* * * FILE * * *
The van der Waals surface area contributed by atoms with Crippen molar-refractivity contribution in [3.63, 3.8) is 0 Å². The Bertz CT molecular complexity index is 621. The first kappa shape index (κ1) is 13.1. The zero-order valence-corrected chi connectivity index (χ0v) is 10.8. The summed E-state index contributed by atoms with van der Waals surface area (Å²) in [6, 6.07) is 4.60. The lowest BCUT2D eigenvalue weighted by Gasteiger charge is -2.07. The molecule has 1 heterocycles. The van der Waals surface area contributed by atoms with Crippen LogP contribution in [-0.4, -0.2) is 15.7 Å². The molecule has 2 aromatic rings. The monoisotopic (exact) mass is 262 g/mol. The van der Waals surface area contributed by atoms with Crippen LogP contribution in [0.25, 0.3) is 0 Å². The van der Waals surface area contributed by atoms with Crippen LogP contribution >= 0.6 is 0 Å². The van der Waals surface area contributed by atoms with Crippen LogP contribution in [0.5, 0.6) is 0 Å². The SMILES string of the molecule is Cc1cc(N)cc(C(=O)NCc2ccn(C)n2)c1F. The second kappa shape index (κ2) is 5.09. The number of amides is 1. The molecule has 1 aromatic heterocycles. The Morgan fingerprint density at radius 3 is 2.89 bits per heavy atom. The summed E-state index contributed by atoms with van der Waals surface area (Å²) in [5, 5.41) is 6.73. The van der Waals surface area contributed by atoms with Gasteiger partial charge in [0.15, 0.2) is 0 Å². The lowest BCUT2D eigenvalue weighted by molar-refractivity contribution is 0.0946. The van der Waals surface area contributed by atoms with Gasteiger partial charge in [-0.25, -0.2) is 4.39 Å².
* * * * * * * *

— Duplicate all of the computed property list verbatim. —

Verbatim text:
The van der Waals surface area contributed by atoms with Crippen molar-refractivity contribution in [3.63, 3.8) is 0 Å². The Bertz CT molecular complexity index is 621. The first kappa shape index (κ1) is 13.1. The zero-order valence-corrected chi connectivity index (χ0v) is 10.8. The summed E-state index contributed by atoms with van der Waals surface area (Å²) in [6, 6.07) is 4.60. The lowest BCUT2D eigenvalue weighted by Gasteiger charge is -2.07. The molecule has 1 heterocycles. The van der Waals surface area contributed by atoms with Crippen LogP contribution in [-0.4, -0.2) is 15.7 Å². The molecule has 2 aromatic rings. The monoisotopic (exact) mass is 262 g/mol. The van der Waals surface area contributed by atoms with Crippen LogP contribution in [0.25, 0.3) is 0 Å². The van der Waals surface area contributed by atoms with Crippen LogP contribution >= 0.6 is 0 Å². The van der Waals surface area contributed by atoms with Crippen LogP contribution in [0.5, 0.6) is 0 Å². The SMILES string of the molecule is Cc1cc(N)cc(C(=O)NCc2ccn(C)n2)c1F. The second kappa shape index (κ2) is 5.09. The number of amides is 1. The molecule has 1 aromatic heterocycles. The Morgan fingerprint density at radius 3 is 2.89 bits per heavy atom. The summed E-state index contributed by atoms with van der Waals surface area (Å²) in [5, 5.41) is 6.73. The van der Waals surface area contributed by atoms with Gasteiger partial charge in [0.15, 0.2) is 0 Å². The lowest BCUT2D eigenvalue weighted by molar-refractivity contribution is 0.0946. The van der Waals surface area contributed by atoms with Gasteiger partial charge in [-0.25, -0.2) is 4.39 Å².